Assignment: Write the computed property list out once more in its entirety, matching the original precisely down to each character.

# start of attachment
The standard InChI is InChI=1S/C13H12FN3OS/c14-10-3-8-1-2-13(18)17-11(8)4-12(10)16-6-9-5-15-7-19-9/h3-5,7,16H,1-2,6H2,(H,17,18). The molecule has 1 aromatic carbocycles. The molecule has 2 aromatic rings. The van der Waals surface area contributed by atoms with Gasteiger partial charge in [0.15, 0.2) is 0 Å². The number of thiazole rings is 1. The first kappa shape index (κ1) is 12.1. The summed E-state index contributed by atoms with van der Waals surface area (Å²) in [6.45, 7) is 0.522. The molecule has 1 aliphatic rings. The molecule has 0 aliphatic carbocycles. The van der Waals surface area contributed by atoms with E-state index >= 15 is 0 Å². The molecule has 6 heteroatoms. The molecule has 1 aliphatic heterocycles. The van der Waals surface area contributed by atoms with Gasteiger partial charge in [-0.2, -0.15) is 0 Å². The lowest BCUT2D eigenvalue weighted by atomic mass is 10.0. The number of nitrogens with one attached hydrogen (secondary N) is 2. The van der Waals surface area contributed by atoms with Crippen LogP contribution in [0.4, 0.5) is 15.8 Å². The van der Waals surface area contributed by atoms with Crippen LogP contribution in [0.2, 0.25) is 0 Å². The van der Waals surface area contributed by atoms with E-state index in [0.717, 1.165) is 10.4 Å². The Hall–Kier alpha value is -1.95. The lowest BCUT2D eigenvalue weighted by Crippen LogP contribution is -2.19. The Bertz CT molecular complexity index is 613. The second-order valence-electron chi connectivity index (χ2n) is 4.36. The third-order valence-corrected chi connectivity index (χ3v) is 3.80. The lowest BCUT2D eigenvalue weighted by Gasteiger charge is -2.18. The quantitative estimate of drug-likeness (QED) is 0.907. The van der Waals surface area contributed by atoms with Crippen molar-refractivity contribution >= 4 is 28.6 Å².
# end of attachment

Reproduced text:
The standard InChI is InChI=1S/C13H12FN3OS/c14-10-3-8-1-2-13(18)17-11(8)4-12(10)16-6-9-5-15-7-19-9/h3-5,7,16H,1-2,6H2,(H,17,18). The molecule has 1 aromatic carbocycles. The molecule has 2 aromatic rings. The van der Waals surface area contributed by atoms with Gasteiger partial charge in [0.15, 0.2) is 0 Å². The number of thiazole rings is 1. The first kappa shape index (κ1) is 12.1. The summed E-state index contributed by atoms with van der Waals surface area (Å²) in [6.45, 7) is 0.522. The molecule has 1 aliphatic rings. The molecule has 0 aliphatic carbocycles. The van der Waals surface area contributed by atoms with E-state index >= 15 is 0 Å². The molecule has 6 heteroatoms. The molecule has 1 aliphatic heterocycles. The van der Waals surface area contributed by atoms with Gasteiger partial charge in [-0.2, -0.15) is 0 Å². The lowest BCUT2D eigenvalue weighted by atomic mass is 10.0. The number of nitrogens with one attached hydrogen (secondary N) is 2. The van der Waals surface area contributed by atoms with Crippen LogP contribution in [0.4, 0.5) is 15.8 Å². The van der Waals surface area contributed by atoms with Crippen LogP contribution in [0.2, 0.25) is 0 Å². The van der Waals surface area contributed by atoms with E-state index in [0.717, 1.165) is 10.4 Å². The Hall–Kier alpha value is -1.95. The lowest BCUT2D eigenvalue weighted by Crippen LogP contribution is -2.19. The Bertz CT molecular complexity index is 613. The second-order valence-electron chi connectivity index (χ2n) is 4.36. The third-order valence-corrected chi connectivity index (χ3v) is 3.80. The lowest BCUT2D eigenvalue weighted by Gasteiger charge is -2.18. The quantitative estimate of drug-likeness (QED) is 0.907. The van der Waals surface area contributed by atoms with Crippen molar-refractivity contribution >= 4 is 28.6 Å².